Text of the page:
Since the pandemic’s beginning in March 2020, many people across the globe have experienced fear, isolation, pain, and loss, adding to an uncertain future. But Adventist Development and Relief Agency (ADRA) Europe teams, together with church volunteers, have responded by bringing hope, relief, and by allowing to serve others “so all may live as God intended,” as ADRA’s motto says.
These teams served on the frontlines by providing shelter and food for the homeless, supporting health-care and mental health services, providing education, and helping the vulnerable, organization leaders said.
The World Health Organization (WHO) declared a worldwide pandemic on March 11, 2020. This unprecedented crisis created dramatic social challenges. The poorer and most vulnerable in society have been affected, and even middle-class Europeans have been forced to seek government social support.
Employees at ADRA Europe offices work with people from developing countries every day. The pandemic severely hit these countries, and millions more than usual were pushed into extreme poverty. ADRA Europe teams were called to react in a fast and organized way. All over the region, ADRA created partnerships with local churches, local officials, and other partners to support the most affected in society.
ADRA teams from “richer” donor countries reacted by strengthening their links with their government. Thus, they secured funding for relief activities in poorer countries. ADRA teams, active inside their own countries, sought additional funds for their national response programs.
All projects implemented in Europe were in partnership with the Seventh-day Adventist Church, focusing on three main pillars.
ADRA leaders reported that the pillars included education, by supporting the children to get some instruction even when the schools were closed. It also included health, as they organized the distribution of personal protective equipment and provided psychosocial support. Finally, it included care for people’s livelihood, by distributing food and vouchers to needy families, minorities, and the homeless.
Projects and Impact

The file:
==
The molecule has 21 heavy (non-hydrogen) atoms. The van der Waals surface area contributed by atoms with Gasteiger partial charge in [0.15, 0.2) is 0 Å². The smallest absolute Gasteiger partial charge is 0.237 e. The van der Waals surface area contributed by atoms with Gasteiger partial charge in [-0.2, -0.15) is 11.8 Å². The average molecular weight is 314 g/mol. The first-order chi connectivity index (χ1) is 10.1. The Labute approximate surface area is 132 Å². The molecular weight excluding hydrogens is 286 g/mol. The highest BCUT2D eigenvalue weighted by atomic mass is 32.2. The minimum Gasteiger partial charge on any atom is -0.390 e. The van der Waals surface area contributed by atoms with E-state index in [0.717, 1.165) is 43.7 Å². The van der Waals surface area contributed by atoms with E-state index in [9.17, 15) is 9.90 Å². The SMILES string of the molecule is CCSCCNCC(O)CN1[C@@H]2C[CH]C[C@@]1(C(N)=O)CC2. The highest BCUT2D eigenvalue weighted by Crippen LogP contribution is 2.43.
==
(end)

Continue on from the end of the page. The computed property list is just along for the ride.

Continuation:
The ADRA network started with some initial projects as a response to the COVID-19 virus outbreak. Seventeen countries in Europe — nine from the Inter-European Division and eight from the Trans-European Division — received ADRA financial support to implement relief activities. ADRA International’s Emergency Management Unit in the U.S. managed the funding, and the operational management was coordinated by ADRA Europe in Brussels, Belgium. Most projects were implemented from March to December 2020.
“One of the primary purposes of supporting the 17 countries with initial response funding was to help them start the relief activities immediately and simultaneously do fundraising for further actions,” ADRA Europe leaders reported. “Fifteen countries out of the 17 achieved this goal. Besides that, several countries received financial and material support from companies, and five of them were able to secure public funding.”
ADRA’s Intervention Results
“ADRA served on the frontlines by providing shelter and food for the homeless, supporting health-care and mental health services, providing education, and helping vulnerable seniors, youth, children, and families in Europe and around the world,” ADRA Europe leaders reported. “Indeed, we were all in this together,” they emphasized.
At the same time, they noted, ADRA employees and volunteers didn’t remain silent. ADRA volunteers and workers “called for global solidarity in the form of access to equal and quality education for all learners, universal welfare support, and support for civil society organizations.”
ADRA Europe expressed appreciation to everyone involved in these initiatives during the worst of the pandemic. “The ADRA Europe team expresses appreciation to every ADRA employee, volunteer, and leader for dedicated hard work, quick adjustments, sparkling humor, innovation, and creativity,” a release of the ADRA Europe Press Office said. “Yet, there is still a long way ahead of us. Poorer developing countries face even harder health and economic challenges on a long road to recovery,” it acknowledged, adding, “Solidarity with developing countries is a moral decision. Failure to pass this international solidarity test will leave deep wounds in countries left behind, paving the way for all manner of extremism and new crises — from pandemics to conflicts — which would threaten everyone.”
The release also emphasized the human aspect of the response during the crisis. “The world and its inhabitants had a painful lesson of a deeper understanding of human ties. We are all interconnected and are members of one human family,” it read. “As Seventh-day Adventist Christians and as ADRA teams, we put people first and will continue to do so in the years to come, because we are in this together.”